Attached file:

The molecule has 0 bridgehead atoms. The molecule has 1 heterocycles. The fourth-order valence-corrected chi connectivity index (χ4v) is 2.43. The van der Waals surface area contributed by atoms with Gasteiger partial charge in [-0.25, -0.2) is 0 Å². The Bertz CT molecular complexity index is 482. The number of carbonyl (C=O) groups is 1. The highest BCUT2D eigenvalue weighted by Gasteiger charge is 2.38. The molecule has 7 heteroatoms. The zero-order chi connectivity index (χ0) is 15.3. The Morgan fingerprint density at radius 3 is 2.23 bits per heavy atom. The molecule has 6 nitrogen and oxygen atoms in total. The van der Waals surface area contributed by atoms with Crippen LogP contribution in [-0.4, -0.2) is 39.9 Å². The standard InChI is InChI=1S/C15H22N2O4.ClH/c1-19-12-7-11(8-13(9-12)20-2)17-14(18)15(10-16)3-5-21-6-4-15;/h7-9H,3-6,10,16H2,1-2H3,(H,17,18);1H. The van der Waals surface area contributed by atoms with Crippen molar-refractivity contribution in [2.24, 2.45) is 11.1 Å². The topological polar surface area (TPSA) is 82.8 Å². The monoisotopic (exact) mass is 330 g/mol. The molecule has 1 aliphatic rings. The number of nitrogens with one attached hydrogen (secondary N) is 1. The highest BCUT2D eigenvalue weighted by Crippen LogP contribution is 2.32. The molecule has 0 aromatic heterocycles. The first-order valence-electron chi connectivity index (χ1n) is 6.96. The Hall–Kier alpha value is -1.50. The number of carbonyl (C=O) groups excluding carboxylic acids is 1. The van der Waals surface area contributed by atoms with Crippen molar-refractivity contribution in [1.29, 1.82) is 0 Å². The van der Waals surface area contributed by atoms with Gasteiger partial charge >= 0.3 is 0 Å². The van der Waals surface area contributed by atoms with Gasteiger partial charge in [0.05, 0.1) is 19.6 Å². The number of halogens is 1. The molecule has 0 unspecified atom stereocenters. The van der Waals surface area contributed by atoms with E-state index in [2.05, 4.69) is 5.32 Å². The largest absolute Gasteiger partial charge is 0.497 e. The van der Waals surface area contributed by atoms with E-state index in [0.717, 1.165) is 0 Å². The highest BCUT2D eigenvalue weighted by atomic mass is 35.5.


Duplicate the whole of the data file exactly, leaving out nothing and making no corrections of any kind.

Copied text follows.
The molecule has 0 bridgehead atoms. The molecule has 1 heterocycles. The fourth-order valence-corrected chi connectivity index (χ4v) is 2.43. The van der Waals surface area contributed by atoms with Gasteiger partial charge in [-0.25, -0.2) is 0 Å². The Bertz CT molecular complexity index is 482. The number of carbonyl (C=O) groups is 1. The highest BCUT2D eigenvalue weighted by Gasteiger charge is 2.38. The molecule has 7 heteroatoms. The zero-order chi connectivity index (χ0) is 15.3. The Morgan fingerprint density at radius 3 is 2.23 bits per heavy atom. The molecule has 6 nitrogen and oxygen atoms in total. The van der Waals surface area contributed by atoms with Crippen LogP contribution in [-0.4, -0.2) is 39.9 Å². The standard InChI is InChI=1S/C15H22N2O4.ClH/c1-19-12-7-11(8-13(9-12)20-2)17-14(18)15(10-16)3-5-21-6-4-15;/h7-9H,3-6,10,16H2,1-2H3,(H,17,18);1H. The van der Waals surface area contributed by atoms with Crippen molar-refractivity contribution in [2.24, 2.45) is 11.1 Å². The topological polar surface area (TPSA) is 82.8 Å². The monoisotopic (exact) mass is 330 g/mol. The molecule has 1 aliphatic rings. The number of nitrogens with one attached hydrogen (secondary N) is 1. The highest BCUT2D eigenvalue weighted by Crippen LogP contribution is 2.32. The molecule has 0 aromatic heterocycles. The first-order valence-electron chi connectivity index (χ1n) is 6.96. The Hall–Kier alpha value is -1.50. The number of carbonyl (C=O) groups excluding carboxylic acids is 1. The van der Waals surface area contributed by atoms with Crippen molar-refractivity contribution in [1.29, 1.82) is 0 Å². The van der Waals surface area contributed by atoms with Gasteiger partial charge >= 0.3 is 0 Å². The van der Waals surface area contributed by atoms with Gasteiger partial charge in [0.05, 0.1) is 19.6 Å². The number of halogens is 1. The molecule has 0 unspecified atom stereocenters. The van der Waals surface area contributed by atoms with E-state index in [2.05, 4.69) is 5.32 Å². The largest absolute Gasteiger partial charge is 0.497 e. The van der Waals surface area contributed by atoms with E-state index in [0.717, 1.165) is 0 Å². The highest BCUT2D eigenvalue weighted by atomic mass is 35.5.